7. Psychological Theories of Crime
If individual, cognitive, medical, and trauma-informed theories look to the current state of humans to explain criminal behaviour, evolutionary psychology looks for explanations in the human genome and the influence of our ancient ancestry. The key question of evolutionary psychology as it relates to crime is: How did antisocial and violent behaviour confer a survival advantage to our ancestors? Evolutionary psychology posits that the ultimate function of all biological organisms is to increase their reproductive success. Thus, traits and psychological mechanisms that improve survival and reproductive success will be increasingly prevalent in each generation (Buss, 2016; Wright, 2010). Unlike cognitive-behavioural psychology, which looks at how criminal behaviour is rewarded or deterred in the present, evolutionary psychology looks at unconscious psychological mechanisms that would have been adaptive in the environment in which they evolved, specifically the ancestral environment of the African savanna during the Pleistocene epoch (2.6 million to 11,700 years ago).
Male sexual jealousy is an example of a psychological mechanism that would have led to greater reproductive success in the ancestral environment but leads to criminal behaviour in many modern societies. Evolutionary psychologists theorise that in early humanity, males who demonstrated sexual jealousy would be more likely to ensure their resources went towards raising their own biological children, making it more likely that the genes of sexually jealous men would move forward through generations (Buss, 1988, 2006).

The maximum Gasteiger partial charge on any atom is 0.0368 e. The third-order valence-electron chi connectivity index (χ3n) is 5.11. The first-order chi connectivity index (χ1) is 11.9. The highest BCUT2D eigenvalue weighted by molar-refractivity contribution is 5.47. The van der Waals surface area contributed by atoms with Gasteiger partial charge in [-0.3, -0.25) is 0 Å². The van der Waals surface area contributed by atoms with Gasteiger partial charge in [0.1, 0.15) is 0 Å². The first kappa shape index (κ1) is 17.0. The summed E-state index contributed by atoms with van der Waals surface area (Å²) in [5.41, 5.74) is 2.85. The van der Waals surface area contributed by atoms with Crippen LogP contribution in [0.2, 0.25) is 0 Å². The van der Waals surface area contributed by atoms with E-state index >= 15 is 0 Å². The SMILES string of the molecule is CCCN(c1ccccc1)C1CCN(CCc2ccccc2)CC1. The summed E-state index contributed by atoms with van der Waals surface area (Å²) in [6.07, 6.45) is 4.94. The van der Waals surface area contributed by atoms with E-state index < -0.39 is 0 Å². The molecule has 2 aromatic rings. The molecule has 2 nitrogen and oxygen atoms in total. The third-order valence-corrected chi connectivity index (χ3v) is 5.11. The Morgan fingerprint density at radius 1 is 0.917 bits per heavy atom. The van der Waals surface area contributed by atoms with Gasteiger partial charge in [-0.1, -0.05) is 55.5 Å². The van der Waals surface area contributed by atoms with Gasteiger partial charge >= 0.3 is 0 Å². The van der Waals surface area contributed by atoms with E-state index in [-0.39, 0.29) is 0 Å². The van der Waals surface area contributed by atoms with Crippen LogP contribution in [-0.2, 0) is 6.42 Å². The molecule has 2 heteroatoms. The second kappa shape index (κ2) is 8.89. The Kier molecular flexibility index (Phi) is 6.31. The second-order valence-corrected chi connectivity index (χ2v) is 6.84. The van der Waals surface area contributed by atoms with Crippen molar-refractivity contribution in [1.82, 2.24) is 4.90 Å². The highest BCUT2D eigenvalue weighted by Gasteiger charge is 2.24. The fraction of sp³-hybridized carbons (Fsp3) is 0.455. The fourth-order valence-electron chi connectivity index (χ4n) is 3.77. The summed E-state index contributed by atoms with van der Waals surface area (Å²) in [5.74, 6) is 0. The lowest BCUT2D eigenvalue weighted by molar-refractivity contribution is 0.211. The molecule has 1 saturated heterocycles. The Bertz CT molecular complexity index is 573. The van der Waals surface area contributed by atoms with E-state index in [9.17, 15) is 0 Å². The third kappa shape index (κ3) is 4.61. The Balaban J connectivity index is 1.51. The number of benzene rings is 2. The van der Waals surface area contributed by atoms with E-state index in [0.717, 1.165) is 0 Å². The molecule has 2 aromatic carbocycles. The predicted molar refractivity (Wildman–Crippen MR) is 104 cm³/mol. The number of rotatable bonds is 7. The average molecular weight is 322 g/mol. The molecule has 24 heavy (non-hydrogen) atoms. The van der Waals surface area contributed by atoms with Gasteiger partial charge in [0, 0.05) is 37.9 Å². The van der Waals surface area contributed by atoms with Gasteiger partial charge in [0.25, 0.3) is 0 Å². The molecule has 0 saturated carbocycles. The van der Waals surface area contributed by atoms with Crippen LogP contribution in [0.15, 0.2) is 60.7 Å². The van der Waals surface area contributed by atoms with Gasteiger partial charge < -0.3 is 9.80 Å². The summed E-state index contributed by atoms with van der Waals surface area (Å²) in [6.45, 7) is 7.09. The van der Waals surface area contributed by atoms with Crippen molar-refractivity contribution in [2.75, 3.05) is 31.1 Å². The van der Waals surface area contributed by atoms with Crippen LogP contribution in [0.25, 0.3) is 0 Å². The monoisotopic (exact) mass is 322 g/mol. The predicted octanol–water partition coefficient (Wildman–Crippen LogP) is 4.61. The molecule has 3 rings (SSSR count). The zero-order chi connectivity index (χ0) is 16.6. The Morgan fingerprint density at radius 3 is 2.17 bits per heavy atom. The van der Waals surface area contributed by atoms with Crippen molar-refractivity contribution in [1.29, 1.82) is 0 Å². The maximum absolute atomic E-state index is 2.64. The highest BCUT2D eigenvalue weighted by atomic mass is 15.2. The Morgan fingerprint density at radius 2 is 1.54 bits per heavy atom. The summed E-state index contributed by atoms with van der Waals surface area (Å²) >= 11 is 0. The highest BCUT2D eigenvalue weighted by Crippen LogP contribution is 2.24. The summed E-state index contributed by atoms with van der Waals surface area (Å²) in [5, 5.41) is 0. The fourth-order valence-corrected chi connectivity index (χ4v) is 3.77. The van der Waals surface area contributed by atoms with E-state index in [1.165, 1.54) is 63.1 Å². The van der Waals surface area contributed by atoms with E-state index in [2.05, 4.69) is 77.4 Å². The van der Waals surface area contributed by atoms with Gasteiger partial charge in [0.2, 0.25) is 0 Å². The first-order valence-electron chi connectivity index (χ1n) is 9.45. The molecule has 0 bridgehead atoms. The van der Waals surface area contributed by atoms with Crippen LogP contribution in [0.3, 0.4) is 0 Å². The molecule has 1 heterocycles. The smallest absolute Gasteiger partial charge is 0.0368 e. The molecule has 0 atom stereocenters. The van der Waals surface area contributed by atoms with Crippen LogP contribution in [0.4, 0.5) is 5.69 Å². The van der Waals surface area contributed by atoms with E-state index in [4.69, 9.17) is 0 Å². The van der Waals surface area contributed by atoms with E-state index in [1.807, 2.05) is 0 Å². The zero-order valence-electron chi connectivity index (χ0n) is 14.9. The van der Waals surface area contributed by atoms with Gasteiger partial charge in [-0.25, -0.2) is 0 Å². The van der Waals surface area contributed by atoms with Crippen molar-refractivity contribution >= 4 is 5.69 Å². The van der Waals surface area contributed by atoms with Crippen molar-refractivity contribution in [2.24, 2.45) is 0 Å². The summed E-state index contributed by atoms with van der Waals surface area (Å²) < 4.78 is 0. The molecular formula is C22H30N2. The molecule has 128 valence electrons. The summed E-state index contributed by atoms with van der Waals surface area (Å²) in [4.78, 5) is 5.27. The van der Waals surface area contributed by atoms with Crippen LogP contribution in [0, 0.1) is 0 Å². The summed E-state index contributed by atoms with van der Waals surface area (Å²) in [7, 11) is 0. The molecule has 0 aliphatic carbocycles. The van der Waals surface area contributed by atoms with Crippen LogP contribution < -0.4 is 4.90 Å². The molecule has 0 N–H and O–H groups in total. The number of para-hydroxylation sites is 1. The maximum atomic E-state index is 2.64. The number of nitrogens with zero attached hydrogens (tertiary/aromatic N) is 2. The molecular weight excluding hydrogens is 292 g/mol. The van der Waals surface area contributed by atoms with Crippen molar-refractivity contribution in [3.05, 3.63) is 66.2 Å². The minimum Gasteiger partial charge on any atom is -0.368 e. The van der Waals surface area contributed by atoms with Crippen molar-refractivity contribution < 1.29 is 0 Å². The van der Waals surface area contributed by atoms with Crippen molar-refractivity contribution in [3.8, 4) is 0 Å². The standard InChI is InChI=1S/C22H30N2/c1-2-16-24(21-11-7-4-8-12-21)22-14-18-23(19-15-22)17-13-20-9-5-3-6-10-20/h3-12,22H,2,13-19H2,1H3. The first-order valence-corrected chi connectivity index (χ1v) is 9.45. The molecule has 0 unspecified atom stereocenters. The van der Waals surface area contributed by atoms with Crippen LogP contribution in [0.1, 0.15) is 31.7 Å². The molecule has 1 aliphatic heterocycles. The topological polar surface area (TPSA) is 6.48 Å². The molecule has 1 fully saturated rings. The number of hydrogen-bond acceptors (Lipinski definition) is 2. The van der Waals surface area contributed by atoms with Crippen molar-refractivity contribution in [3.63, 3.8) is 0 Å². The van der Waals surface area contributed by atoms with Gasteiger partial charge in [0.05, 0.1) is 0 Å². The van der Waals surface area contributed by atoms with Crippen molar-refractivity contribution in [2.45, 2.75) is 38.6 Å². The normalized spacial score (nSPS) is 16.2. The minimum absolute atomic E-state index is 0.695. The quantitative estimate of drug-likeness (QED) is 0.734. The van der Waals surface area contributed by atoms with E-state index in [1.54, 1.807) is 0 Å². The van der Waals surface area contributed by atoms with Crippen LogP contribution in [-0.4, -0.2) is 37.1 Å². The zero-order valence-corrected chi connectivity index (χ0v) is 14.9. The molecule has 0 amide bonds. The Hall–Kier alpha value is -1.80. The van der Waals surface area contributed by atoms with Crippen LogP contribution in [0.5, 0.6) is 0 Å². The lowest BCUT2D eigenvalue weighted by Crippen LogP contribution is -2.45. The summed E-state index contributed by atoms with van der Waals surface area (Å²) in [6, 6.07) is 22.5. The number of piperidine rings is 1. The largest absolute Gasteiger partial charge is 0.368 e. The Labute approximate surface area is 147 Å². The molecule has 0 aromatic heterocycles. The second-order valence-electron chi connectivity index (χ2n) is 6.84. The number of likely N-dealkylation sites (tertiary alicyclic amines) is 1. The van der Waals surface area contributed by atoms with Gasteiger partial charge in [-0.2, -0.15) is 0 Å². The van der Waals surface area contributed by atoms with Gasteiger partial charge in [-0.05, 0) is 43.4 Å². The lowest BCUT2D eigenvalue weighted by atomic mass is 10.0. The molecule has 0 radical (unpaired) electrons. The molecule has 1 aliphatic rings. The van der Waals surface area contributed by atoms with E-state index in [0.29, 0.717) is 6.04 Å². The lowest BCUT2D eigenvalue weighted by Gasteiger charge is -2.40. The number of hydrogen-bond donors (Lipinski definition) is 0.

Social mores change much more rapidly than genomes. Today, vastly increased reproductive control (e.g., condoms and the birth control pill) and access to divorce mean that sexual infidelity is less likely to lead to men raising other men’s genetic legacies. What might have been adaptive in the Pleistocene epoch might not work today. Evolutionary psychology may explain why extreme forms of male sexual jealousy, such as mate guarding, persist even though they are now associated with felonies such as stalking and domestic violence.
Kanazawa (2008) believes that the norms against crime might have developed in reaction to evolutionary psychological mechanisms that incline men to commit crime. Comparing primate behaviour to human behaviour classified as crime among humans shows that primates often engage in theft, rape, and violence to further their access to reproduction (de Waal, 1989, 1992).
Evolution-driven psychological mechanisms may explain why, worldwide, men commit more than 90% of all crimes (Kanazawa & Still, 2000). It may also explain the universal age-crime curve across history, society, social group, race and sex, in which criminal behaviour aligns with the emergence of sexual maturity: it increases in early adolescence, peaks in late adolescence and early adulthood, rapidly decreases throughout the 20s and 30s, and levels off during middle age (Hirschi & Gottfredson, 1983).
Critics of evolutionary psychology cite the difficulty of generating testable hypotheses about what human behaviour might have been like several million years ago (Lloyd, 1999).